Presented via ZOOM on December 3, 2021 at 7:30 PM
The Mansfield Historical Society will present a special program on indigenous history via ZOOM. Following a brief business meeting, Sarah P. Sportman, Connecticut’s State Archaeologist, will present an illustrated talk, “The Indigenous History and Archaeology of Connecticut: The View from Mansfield”. The event is free, but registration is required. Once registered, a Zoom link will be emailed to you. Click here to register.
The human history of Connecticut stretches back at least 12,000 years before the arrival of European colonists. The archaeological and ethnohistorical records provide information about Indigenous people who lived (and continue to live) in what is now Connecticut prior to widespread European settlement and colonial record-keeping. This talk looks at that history through the lens of Mansfield, which is one of the best-studied towns in Connecticut. Almost 50 years of archaeological research carried out by academic and cultural resources management archaeologists has identified dozens of Native American sites and revealed a rich record of Indigenous life focused on the upland forests, waterways, and wetlands that characterize our town.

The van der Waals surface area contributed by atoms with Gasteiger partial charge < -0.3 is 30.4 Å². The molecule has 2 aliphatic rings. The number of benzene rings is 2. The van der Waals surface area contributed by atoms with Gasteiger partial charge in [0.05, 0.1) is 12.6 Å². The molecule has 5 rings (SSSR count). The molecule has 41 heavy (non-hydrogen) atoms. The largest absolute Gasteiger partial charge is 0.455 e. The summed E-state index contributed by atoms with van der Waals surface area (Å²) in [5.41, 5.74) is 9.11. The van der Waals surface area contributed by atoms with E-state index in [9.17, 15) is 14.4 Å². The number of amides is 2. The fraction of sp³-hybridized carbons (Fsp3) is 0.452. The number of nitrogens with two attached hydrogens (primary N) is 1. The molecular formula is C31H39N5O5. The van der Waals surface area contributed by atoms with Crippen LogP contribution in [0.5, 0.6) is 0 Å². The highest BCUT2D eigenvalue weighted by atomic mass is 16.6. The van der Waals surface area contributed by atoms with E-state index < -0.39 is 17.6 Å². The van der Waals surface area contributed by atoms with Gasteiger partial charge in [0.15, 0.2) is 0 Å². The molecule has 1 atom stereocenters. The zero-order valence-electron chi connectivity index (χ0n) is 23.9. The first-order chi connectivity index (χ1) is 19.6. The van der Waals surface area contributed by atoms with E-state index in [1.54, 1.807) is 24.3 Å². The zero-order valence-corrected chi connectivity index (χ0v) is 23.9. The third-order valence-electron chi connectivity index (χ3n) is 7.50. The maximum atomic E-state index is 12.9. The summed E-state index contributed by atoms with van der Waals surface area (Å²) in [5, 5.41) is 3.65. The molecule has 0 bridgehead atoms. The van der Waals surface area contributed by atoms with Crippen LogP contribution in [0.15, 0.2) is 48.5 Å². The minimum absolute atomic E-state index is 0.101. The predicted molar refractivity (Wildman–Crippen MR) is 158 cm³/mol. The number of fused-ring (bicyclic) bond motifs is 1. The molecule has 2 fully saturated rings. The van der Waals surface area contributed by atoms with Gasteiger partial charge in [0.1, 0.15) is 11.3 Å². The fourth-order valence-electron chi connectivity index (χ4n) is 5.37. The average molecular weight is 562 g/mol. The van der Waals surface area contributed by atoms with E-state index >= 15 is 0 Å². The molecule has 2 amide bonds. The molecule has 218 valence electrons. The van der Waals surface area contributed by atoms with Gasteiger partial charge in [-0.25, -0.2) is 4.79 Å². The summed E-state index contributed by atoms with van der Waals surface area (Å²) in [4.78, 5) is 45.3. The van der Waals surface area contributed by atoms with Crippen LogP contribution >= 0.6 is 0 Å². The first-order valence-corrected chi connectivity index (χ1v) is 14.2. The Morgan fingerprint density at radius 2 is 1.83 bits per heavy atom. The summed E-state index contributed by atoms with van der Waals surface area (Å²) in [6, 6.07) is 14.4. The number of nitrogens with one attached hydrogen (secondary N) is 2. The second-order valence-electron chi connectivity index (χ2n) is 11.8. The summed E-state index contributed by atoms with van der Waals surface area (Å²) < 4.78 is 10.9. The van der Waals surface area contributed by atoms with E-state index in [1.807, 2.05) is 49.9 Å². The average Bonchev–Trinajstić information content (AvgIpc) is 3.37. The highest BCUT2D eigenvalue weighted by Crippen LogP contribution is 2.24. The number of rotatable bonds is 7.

Sarah Sportman holds a B.A. in History from Union College (1999), an M.A. in History/Historical Archaeology from the University of Massachusetts Boston (2003), and a Ph.D. in Anthropology from the University of Connecticut (2011). She has worked as an archaeologist for over 20 years, studying the history and archaeology of New England and New York. Before accepting the position of Connecticut State Archaeologist in 2020, Sarah worked as a cultural resource management (CRM) archaeologist for CRM firms in Connecticut, Rhode Island, and New York, focused on historic-period and pre-contact archaeological projects related to construction and development.